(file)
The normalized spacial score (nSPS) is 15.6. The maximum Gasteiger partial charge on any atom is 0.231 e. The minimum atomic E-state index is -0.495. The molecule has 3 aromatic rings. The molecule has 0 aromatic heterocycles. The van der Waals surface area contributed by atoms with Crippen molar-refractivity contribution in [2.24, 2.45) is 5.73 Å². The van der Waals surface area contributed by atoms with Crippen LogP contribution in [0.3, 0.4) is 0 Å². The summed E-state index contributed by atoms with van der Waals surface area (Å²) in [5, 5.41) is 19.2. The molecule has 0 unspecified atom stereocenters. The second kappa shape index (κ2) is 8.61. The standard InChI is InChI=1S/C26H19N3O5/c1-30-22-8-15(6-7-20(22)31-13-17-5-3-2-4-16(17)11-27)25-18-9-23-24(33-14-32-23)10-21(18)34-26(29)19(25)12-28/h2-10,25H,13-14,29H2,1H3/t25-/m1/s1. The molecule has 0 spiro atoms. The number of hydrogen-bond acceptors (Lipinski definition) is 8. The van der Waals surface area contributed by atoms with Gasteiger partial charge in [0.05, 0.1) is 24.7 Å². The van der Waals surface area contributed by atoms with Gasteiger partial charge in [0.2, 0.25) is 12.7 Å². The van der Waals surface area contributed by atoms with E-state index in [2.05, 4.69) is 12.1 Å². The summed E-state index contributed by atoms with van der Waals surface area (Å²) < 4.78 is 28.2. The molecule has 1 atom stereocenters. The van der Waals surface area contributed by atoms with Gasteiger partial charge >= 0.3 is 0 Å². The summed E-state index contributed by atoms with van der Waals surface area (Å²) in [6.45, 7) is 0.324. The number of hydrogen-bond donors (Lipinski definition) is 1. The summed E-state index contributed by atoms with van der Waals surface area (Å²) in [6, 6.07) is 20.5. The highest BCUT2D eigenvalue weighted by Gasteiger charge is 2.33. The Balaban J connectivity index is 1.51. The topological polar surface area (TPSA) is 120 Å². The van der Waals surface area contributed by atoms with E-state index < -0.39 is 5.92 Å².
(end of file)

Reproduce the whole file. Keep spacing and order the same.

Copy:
The normalized spacial score (nSPS) is 15.6. The maximum Gasteiger partial charge on any atom is 0.231 e. The minimum atomic E-state index is -0.495. The molecule has 3 aromatic rings. The molecule has 0 aromatic heterocycles. The van der Waals surface area contributed by atoms with Crippen molar-refractivity contribution in [2.24, 2.45) is 5.73 Å². The van der Waals surface area contributed by atoms with Crippen LogP contribution in [0.3, 0.4) is 0 Å². The summed E-state index contributed by atoms with van der Waals surface area (Å²) in [5, 5.41) is 19.2. The molecule has 0 unspecified atom stereocenters. The second kappa shape index (κ2) is 8.61. The standard InChI is InChI=1S/C26H19N3O5/c1-30-22-8-15(6-7-20(22)31-13-17-5-3-2-4-16(17)11-27)25-18-9-23-24(33-14-32-23)10-21(18)34-26(29)19(25)12-28/h2-10,25H,13-14,29H2,1H3/t25-/m1/s1. The molecule has 0 spiro atoms. The number of hydrogen-bond acceptors (Lipinski definition) is 8. The van der Waals surface area contributed by atoms with Gasteiger partial charge in [0.05, 0.1) is 24.7 Å². The van der Waals surface area contributed by atoms with Gasteiger partial charge in [0.2, 0.25) is 12.7 Å². The van der Waals surface area contributed by atoms with E-state index in [2.05, 4.69) is 12.1 Å². The summed E-state index contributed by atoms with van der Waals surface area (Å²) < 4.78 is 28.2. The molecule has 1 atom stereocenters. The van der Waals surface area contributed by atoms with Gasteiger partial charge >= 0.3 is 0 Å². The summed E-state index contributed by atoms with van der Waals surface area (Å²) in [6.45, 7) is 0.324. The number of hydrogen-bond donors (Lipinski definition) is 1. The summed E-state index contributed by atoms with van der Waals surface area (Å²) in [6, 6.07) is 20.5. The highest BCUT2D eigenvalue weighted by Gasteiger charge is 2.33. The Balaban J connectivity index is 1.51. The topological polar surface area (TPSA) is 120 Å². The van der Waals surface area contributed by atoms with E-state index < -0.39 is 5.92 Å².